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Bourne has worked for 13 years as a locker room assistant in the Plainfield school system. She works five hours a day. She does not have medical benefits. She struggles to take care of a daughter in fragile health and a disabled son.
Bourne and her children sat terrified that April afternoon in their apartment. After about 10 minutes four more police officers arrived with her husband. His clothes were torn and disheveled. His face was swollen and bruised. He was handcuffed. “He looked like he been beat up,” she said.
“They were telling him, tell us where you have the stuff at, the drugs at,” Bourne said when we met at a prison support group I help run at the Second Presbyterian Church in Elizabeth, N.J. “Tell us where you have the stuff at ’cause if you don’t we are going to handcuff her and the kids. And you be a man, you know, you know be a man and tell so we ... don’t have to handcuff her and the kids. And he told them they [she and the children] have nothing to do with this, and there’s nothing in the house.”
The police took her husband to the kitchen. “They were hittin’ him in the kitchen,” she said, “punchin’ him, like in the stomach. Like by his ribs. He was saying they don’t have nothin’ to do with it, you know, they don’t.”
She could hear the officers repeating: “Where are the drugs?” They beat him for about 10 minutes, she said. The police then went into the living room and handcuffed Bourne and her son and daughter. They took her husband out of the apartment. Three officers remained until a K-9 dog unit arrived. The police removed the handcuffs and took Bourne and her children into the kitchen. A dog was guided around the living room and then coaxed up the stairs to the bedrooms, where it stayed for five minutes before being brought back down. The police remained in the bedrooms about 30 minutes.
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Bourne heard banging sounds. She heard one of the officers say: “We found drugs in a black boot.” Her husband’s boots had been in a plastic bag with his clothes in preparation for his moving out of the apartment.
Although not under arrest, Bourne was taken to the police station, where she filled out forms and was fingerprinted. No charge was filed against her at the time. Two hours later the police drove her home. It would be weeks before Bourne learned—in an indirect way—that she, too, would face the possibility of jail time because of the raid.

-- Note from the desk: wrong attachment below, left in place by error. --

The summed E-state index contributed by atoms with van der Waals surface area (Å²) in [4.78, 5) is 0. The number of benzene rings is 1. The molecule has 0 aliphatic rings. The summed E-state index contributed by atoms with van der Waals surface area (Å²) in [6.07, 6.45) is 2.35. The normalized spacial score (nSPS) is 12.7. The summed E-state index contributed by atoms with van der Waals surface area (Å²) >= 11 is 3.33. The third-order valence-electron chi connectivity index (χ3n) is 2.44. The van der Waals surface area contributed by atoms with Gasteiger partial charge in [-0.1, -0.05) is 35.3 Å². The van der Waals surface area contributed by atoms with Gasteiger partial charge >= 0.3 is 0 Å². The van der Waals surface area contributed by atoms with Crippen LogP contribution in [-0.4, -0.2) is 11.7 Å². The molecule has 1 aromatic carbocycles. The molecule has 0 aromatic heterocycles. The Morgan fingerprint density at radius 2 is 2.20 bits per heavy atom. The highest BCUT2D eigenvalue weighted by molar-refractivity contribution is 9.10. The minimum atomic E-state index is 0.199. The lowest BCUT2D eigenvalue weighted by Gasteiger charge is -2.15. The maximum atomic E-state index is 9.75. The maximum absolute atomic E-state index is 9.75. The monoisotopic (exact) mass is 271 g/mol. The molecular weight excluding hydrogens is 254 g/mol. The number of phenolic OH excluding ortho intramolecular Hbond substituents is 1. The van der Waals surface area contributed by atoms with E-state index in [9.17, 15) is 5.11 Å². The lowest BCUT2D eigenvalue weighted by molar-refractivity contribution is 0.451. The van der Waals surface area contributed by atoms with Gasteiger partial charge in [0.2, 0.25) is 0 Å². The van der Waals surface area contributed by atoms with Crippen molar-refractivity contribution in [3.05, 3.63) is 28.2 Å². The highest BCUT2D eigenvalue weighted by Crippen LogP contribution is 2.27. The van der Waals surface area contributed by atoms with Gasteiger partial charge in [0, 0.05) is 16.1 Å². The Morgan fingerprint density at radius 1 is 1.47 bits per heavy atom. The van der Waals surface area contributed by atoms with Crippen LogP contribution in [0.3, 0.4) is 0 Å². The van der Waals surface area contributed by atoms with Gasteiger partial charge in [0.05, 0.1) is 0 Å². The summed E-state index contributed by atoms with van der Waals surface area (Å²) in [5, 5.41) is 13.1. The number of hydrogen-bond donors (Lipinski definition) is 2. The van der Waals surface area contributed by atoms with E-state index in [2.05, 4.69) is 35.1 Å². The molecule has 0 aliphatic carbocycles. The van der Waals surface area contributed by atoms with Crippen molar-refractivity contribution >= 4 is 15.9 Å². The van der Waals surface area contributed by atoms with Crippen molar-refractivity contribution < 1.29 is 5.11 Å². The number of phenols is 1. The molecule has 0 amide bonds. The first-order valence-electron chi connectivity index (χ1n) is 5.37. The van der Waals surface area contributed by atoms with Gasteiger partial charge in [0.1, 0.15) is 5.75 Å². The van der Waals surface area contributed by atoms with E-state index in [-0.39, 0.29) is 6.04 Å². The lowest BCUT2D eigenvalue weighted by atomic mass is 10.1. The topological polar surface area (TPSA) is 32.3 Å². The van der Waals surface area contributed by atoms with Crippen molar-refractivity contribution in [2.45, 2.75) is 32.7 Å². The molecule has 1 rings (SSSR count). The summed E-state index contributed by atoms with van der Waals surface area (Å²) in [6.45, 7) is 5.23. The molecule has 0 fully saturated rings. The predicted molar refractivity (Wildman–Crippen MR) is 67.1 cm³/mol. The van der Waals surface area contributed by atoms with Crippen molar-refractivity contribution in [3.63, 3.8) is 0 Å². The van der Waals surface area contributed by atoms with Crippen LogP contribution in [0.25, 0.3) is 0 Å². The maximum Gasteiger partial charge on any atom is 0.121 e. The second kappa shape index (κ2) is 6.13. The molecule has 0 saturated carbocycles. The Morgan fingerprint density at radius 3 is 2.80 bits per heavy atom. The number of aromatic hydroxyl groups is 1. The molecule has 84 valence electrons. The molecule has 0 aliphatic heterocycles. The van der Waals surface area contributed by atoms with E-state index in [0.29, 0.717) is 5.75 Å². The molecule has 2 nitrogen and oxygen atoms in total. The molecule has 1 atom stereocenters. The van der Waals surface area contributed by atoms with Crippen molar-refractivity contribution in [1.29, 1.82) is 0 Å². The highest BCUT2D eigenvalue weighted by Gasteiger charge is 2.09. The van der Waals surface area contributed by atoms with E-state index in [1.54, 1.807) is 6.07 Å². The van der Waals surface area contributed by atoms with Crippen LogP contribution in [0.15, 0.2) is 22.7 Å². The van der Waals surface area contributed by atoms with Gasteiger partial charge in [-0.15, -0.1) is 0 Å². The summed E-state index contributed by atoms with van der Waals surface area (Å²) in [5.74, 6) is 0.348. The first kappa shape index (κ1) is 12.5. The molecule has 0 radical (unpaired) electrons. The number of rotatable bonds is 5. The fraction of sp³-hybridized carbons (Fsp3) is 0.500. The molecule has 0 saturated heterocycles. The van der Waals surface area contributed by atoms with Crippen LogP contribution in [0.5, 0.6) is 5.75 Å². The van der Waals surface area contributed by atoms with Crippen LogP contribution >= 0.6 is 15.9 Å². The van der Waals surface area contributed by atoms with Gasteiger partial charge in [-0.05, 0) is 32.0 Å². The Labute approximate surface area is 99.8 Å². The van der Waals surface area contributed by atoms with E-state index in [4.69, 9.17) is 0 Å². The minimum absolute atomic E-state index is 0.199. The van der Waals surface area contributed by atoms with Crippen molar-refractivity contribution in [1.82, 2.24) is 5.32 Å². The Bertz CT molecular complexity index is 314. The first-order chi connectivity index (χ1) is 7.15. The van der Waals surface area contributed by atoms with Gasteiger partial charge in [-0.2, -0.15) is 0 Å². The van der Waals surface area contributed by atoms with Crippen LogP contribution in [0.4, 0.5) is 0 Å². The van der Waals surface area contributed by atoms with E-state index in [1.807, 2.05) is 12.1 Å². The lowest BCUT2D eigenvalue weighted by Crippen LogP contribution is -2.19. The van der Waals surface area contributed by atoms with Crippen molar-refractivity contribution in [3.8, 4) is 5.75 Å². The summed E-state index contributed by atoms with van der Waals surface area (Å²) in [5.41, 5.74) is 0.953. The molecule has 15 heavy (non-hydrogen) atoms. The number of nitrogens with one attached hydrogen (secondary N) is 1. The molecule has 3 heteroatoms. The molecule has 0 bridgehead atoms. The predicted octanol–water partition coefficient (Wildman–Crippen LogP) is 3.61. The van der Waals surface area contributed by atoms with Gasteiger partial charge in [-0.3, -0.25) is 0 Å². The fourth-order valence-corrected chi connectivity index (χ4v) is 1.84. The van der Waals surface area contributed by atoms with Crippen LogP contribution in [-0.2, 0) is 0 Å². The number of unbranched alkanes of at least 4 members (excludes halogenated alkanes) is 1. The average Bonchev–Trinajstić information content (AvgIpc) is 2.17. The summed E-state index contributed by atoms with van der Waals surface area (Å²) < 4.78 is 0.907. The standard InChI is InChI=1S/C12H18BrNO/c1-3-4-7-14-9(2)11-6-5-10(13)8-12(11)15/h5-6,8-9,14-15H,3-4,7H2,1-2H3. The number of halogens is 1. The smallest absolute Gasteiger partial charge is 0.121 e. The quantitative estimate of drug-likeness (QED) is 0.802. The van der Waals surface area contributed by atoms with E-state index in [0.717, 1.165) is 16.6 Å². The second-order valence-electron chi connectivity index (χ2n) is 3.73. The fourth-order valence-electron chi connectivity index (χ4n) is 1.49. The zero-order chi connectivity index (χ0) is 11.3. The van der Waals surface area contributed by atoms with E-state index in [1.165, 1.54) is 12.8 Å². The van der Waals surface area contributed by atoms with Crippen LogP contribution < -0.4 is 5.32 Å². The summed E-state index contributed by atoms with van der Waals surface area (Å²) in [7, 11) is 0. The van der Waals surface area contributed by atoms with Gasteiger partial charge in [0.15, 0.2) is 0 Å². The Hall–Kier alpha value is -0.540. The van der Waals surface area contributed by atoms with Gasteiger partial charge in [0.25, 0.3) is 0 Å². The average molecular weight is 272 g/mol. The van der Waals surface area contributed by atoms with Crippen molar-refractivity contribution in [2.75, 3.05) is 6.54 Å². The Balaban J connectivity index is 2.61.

When Bourne returned home that spring night, “It looked like a tornado had went through my bedroom. Everything was piled on top of each other. The TV was broken. It had been pushed over on the floor. I had my cellular phone charging in the socket—the charger was ripped out the socket. There were nails holes [made by the police] in the wall. You could see little dots, probably about six, seven, 10. The computer was pushed over on the ground. The cable was pull out the TV. The blinds was removed. The shades were removed from the windows. The containers that I have clothes in was all thrown on the bed. The dresser drawers were sitting high on top the bed.”
“I felt violated,” she said. “Very violated. I felt that if [they] wanted him so bad, why destroy my stuff?”
In cleaning up she found that her wedding and engagement rings, kept on the top of her dresser in a small box from Macy’s, had disappeared. She soon found that other items were missing.
“They took video games that I bought for my kids that was packaged inside a closet in a shoe box,” Bourne said. “They took a remote control that go with one of the game systems. I had collectible like coins that I bought way back. That was gone.”
She had seen police leaving the apartment with a yellow plastic container that had a new Acer computer she had bought for her cousin. “I had told them, ‘Where are you going with that computer?’ ” she said. The police immediately returned it.
Her husband is in Union County Jail in Elizabeth. He is charged with possession of drugs in public housing and possession of drugs in a school zone. When Bourne spoke to him by phone he told her the police had taken $900 he had in his pocket and that he had $2,000 in the apartment closet. When she checked the closet the money was not there. The police report in Bourne’s possession claims the officers confiscated $134 from the apartment and $734 from her husband. There was no mention of the other missing items, including her rings.
When Bourne was in court for her husband’s arraignment in early July she was stunned to hear the prosecutor tell the court that cocaine was also found by the police in a pocket of her jeans.
She told me she was not wearing jeans at the time. She said she does not take or sell drugs. And she pointed out that the police report, which she showed to me, never mentioned finding drugs on her person. After being charged she met with a public defender who told her that she should urge her husband to confess that the cocaine was his. If he does not, Bourne could face six years in jail.
The state-appointed attorney, with whom Bourne spent less than 15 minutes, told her to stay out of trouble. She has never been arrested at any time in her life. She said the encounter with the lawyer left her feeling “degraded.”
“I have two kids,” she said. “I’m 45. Why would I be trying to go to jail? That’s not me, that’s not how I was brought up. My daughter is sick. My son has a disability. I’m the only one that take care of both of them.”
If she goes to jail it will be catastrophic for her children. But this is not a new story. It happens to families every day in our gulag state. Bourne is one human being among hundreds of thousands routinely sacrificed for corporate greed. Her tragedy is of no concern to private contractors or supine judges and elected officials. They do not work for her. They do not work for us. They are corporate employees. And they know something Bourne is just discovering: Incarceration in America is a business.